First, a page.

Category Archives: Philosophy

Anthropology of an American Girl: Review

Some friends of mine have this intensive book review blog, the Reading Teen and their website, Parental Book Reviews which is pretty helpful if you like to read. Especially if you like to read Young Adult books. I did a guest post for them on a book I just finished. It starts out like this:

Hilary Thayer Hamann. 2009. Spiegel & Grau: New York.

Right from the start, it must be said: This book is a brick. Not just a brick but pretty much brick in every sense of a way a book could be a brick. For starters, I am pretty sure these 600 pages could be used to hold open a door or be plastered into your wall to give it strength. My copy fell into the bathtub and still survived, instead just adding another inch of strength to its massive form.

Yet, it’s a brick between the covers too. It has moderate violence, heavy profanity, very heavy sexual content, and also includes drugs, underage drinking, smoking, and suicide.

But don’t throw out the Anthropology of an American Girl just yet. It was really good. In fact, maybe even a potential classic. There is no way I would categorize this book as young adult, not just because of its “heavy” content, but really just because I don’t think its intended audience is teenagers. This book explores the soul- your own soul. Which is really heavy. . . ”

If you want to read the rest of it, you can at by CLICK on this LINK HERE.


Qur’an Burning: America’s Response to the Spread of Islam

It seems that the only thing in the news this week has been all about the proposed Qur’an burning. Ever heard of the Burning Man Festival? I once watched a documentary on this yearly spectacle in America’s Southwest.  The Burning Man never gets public outcry, but maybe that is because if the effigy they used was sacred, everyone would know what it was just to be mad about it. Or maybe no one cares because there are naked people at the Burning Man and everyone likes naked people.  It made the documentary more interesting, that is for sure. I wonder if people burned the Qur’an naked, there would be no violent response. Then maybe American’s wouldn’t pay attention, either.

The President, the General, and my parents say that publicly burning the Qur’an will hurt Americans overseas: “You are putting lives at risk; there will be needless deaths!” (as if any death was ever needed).  I tend to believe this view. Yet I can also see why others would think that it might not really be that big of a deal.  Regardless of what the hypothesized results will be, of this Qur’an burning party, I am pretty sure that most people all around the world think its stupid. Burning hairspray is cool. Burning bras- that was cool in the 60’s. Burning books? Um, didn’t we learn in American English from Ray Bradbury’s Fahrenheit 451 that book burning is the end of society as we know it? But burning one fifth of the world’s population’s holy book!? Dude, we don’t burn cows as a public outcry against Hindus! We only burn cows if we like our steak very very well done! But that is a whole different thing.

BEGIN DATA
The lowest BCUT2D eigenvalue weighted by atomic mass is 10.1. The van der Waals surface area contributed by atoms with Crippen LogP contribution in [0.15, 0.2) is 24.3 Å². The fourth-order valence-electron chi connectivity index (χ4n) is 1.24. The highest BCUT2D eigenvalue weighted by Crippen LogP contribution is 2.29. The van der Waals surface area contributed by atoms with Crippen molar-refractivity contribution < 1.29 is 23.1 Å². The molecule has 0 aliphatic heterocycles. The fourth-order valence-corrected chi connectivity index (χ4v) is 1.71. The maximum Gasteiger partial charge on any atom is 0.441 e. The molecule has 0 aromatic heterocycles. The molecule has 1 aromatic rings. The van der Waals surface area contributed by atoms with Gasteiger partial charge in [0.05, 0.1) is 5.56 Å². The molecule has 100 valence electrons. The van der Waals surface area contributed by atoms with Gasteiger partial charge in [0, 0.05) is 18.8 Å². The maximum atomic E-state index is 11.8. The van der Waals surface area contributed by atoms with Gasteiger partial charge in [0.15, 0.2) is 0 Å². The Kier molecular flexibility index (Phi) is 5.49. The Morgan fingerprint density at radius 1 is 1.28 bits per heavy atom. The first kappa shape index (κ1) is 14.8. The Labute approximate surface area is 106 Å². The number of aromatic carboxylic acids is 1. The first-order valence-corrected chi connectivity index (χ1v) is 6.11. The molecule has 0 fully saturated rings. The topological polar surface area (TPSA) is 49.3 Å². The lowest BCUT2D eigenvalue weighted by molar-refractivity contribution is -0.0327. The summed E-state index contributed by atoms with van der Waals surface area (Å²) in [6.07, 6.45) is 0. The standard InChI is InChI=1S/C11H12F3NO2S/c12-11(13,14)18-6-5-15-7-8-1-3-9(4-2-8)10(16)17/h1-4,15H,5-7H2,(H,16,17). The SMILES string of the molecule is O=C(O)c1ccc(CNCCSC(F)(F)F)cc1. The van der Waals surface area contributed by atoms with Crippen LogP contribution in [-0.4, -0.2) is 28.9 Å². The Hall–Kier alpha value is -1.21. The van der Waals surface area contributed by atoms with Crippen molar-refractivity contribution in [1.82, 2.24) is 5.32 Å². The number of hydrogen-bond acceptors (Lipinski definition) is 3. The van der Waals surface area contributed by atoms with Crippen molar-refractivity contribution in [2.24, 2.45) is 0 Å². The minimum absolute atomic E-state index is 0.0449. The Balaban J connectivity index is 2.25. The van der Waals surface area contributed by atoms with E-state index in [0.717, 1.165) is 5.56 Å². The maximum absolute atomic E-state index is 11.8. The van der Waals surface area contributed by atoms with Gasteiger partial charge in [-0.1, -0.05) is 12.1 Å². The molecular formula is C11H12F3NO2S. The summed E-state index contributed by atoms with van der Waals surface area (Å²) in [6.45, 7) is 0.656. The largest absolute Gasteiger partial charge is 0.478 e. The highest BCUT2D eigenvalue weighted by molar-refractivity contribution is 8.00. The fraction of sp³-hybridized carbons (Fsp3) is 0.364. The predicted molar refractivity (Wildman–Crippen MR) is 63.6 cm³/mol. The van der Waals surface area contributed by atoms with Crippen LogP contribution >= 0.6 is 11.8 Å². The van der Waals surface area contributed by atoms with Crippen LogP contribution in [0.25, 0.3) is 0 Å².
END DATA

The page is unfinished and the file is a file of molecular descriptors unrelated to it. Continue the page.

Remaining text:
Truly, a large portion of Muslims don’t believe in violence. Note: I am not saying there are not verses in their Qur’an which aren’t violent against others who don’t believe in Islam, I am only saying that there are a lot of moderate or nominal Muslims who don’t subscribe to these verses. I was actually just looking through a list of verses in the Qur’an which many Muslims understand to mean living in tolerance with Jews, Christians, and other minorities who are “people of the book.” The historical concept of dhimmi under Sharia Law doesn’t call for the death of the non-believer, either, although maybe a second class status. To me, it doesn’t matter what the Qur’an says. It matters what people understand it to say.